Turn-off gain is the ratio of the magnitude of load current through device 2 to the magnitude of the off signal necessary to turn device 2 OFF. The lower the regenerative loop current, the lower the magnitude of signal current at control terminal 26 necessary to break such loop and turn device 2 OFF, and hence the higher the turn-off gain. As will be more fully explained hereinafter, most of the current from anode terminal 16 can be diverted through diode 22 and power transistor 4, rather than to transistor 6, and hence only a small amount of current flows through the regenerative loop. Such current diversion can be accomplished as desired by a number of means, including: a series resistance between terminal 16 and emitter 20; in integrated versions, PN junction area design; etc. Even with appropriate current diversion, there is still a limit on turn-off gain because the regenerative loop current cannot be reduced below the minimum holding value for such loop if it is desired that device 2 stay ON after removal of the positive gating signal.
The present invention increases turn-off gain by employing in the embodiment of FIG. 1 a third transistor 28 having a collector 30 connected to collector-base junction 32 of the regenerative loop, and an emitter 34 connected to main cathode terminal 18. NPN transistor 28 has a base 36 connected to a second control terminal 38. A positive signal current at terminal 38 biases transistor 28 into conduction whereby current from collector 12 now flows through transistor 28, rather than to base 14, and hence the regenerative loop is broken and device 2 is turned OFF. The magnitude of the signal at control terminal 38 necessary for turn-off is smaller than the magnitude of turn-off signal necessary at control terminal 26, for example ten times smaller if the gain of transistor 28 is ten. A higher turn-off gain is thus provided wherein a small signal current can turn off a substantially larger load current.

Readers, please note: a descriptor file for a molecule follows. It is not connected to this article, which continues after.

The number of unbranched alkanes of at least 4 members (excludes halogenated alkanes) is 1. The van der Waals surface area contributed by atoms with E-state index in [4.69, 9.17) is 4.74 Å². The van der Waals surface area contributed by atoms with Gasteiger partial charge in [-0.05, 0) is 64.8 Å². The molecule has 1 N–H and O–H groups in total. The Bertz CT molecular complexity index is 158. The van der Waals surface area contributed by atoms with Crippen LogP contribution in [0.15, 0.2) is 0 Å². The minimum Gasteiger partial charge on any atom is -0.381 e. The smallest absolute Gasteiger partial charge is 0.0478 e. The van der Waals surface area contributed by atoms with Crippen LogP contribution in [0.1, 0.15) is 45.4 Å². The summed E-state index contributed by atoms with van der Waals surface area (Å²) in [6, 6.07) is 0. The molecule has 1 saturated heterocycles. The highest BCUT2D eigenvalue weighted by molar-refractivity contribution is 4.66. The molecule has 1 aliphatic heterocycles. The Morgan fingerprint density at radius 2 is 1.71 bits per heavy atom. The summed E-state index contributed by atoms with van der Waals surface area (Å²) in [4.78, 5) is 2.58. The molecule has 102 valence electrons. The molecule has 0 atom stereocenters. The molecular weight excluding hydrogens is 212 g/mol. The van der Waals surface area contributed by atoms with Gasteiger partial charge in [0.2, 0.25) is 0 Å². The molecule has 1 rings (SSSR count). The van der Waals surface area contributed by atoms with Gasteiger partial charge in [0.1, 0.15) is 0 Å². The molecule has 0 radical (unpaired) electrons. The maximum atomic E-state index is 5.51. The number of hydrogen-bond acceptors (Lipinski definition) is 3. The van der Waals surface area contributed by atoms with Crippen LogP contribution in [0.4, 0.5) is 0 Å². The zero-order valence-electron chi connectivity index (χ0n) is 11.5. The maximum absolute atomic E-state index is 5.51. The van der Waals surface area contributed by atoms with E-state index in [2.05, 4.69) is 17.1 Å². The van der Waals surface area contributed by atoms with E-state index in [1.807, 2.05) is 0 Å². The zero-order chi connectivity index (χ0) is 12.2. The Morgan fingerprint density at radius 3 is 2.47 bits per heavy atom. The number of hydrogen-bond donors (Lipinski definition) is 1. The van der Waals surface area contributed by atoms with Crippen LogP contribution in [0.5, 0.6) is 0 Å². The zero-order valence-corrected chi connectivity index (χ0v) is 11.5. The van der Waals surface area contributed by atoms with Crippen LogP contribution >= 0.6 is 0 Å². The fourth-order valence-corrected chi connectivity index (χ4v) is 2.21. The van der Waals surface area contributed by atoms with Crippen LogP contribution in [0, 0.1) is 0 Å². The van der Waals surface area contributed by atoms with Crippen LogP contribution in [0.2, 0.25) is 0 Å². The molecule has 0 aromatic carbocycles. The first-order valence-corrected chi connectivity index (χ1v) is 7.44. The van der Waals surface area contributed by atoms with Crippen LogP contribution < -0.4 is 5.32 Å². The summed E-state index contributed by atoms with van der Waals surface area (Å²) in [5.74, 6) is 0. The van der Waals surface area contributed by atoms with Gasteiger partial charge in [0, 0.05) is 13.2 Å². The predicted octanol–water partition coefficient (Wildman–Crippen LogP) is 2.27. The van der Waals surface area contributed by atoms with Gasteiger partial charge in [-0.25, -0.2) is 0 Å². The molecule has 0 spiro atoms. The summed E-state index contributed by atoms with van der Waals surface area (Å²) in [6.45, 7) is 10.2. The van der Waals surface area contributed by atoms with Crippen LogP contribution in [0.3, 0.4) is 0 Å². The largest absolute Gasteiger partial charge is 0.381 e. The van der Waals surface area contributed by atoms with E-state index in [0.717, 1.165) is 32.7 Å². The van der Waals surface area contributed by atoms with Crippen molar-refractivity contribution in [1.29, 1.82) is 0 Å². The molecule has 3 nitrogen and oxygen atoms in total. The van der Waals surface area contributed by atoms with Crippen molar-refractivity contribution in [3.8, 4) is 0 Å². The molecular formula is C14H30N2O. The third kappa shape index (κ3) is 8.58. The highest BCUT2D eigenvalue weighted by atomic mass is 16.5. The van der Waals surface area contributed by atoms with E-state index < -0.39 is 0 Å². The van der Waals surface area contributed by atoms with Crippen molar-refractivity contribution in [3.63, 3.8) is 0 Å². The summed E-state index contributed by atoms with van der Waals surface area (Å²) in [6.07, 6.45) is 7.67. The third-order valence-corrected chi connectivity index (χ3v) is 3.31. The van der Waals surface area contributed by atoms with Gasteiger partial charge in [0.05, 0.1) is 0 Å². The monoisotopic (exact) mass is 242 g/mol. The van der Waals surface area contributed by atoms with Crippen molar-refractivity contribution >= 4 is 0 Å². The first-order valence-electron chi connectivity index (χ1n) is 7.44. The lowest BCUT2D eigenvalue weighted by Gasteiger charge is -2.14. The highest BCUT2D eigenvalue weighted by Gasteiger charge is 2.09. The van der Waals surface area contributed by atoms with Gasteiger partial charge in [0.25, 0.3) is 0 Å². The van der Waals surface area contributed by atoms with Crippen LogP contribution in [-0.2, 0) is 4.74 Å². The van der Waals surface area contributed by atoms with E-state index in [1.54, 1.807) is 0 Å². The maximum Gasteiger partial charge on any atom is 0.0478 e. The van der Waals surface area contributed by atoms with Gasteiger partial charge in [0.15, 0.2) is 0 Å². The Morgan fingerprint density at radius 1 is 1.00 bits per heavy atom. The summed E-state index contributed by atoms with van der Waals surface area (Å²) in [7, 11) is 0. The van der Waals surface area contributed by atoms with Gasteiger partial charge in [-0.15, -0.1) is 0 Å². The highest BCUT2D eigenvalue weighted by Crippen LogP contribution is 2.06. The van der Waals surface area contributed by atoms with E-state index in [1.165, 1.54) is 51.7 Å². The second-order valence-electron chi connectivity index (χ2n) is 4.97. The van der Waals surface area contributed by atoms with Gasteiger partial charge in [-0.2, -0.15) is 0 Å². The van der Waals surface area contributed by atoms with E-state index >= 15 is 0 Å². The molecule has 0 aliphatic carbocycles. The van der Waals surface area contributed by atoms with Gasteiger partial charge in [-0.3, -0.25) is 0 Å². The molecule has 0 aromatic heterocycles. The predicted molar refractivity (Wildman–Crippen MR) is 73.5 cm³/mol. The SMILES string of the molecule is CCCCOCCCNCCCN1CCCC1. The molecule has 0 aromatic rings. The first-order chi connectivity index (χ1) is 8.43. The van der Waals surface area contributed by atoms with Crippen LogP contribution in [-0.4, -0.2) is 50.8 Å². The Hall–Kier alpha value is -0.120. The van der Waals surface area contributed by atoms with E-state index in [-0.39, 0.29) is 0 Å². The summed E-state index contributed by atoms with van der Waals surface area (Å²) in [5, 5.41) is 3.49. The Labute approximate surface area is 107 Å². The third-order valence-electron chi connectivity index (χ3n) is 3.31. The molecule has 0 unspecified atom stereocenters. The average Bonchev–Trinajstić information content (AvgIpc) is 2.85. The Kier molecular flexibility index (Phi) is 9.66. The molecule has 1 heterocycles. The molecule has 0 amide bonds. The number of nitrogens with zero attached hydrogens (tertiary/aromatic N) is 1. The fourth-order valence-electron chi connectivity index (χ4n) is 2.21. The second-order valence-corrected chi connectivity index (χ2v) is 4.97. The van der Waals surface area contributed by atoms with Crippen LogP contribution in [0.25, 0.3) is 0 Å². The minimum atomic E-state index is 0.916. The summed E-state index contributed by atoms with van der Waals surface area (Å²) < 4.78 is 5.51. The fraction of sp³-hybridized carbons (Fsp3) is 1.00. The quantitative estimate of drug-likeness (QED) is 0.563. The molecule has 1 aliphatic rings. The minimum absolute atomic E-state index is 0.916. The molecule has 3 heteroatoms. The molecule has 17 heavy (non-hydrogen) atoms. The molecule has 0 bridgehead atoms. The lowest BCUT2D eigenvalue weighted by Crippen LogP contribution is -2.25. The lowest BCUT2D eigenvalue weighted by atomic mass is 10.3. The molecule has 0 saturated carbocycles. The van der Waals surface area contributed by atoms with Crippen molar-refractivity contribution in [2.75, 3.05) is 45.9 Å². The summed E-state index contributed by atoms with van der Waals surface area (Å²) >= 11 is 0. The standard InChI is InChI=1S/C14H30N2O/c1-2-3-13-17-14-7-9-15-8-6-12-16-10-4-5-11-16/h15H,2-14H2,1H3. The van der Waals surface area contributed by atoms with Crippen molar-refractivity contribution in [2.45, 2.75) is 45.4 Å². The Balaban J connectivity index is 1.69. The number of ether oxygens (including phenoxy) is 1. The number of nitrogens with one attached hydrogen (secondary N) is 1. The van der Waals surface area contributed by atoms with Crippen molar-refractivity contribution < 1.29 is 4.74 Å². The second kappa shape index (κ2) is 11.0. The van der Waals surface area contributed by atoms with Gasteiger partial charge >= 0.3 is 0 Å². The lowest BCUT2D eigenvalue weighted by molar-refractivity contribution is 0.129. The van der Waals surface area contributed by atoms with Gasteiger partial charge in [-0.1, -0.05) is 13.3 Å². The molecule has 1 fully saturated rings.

Device 2 may be constructed in discrete or in integrated form. A preferred embodiment of the latter is shown in FIG. 2.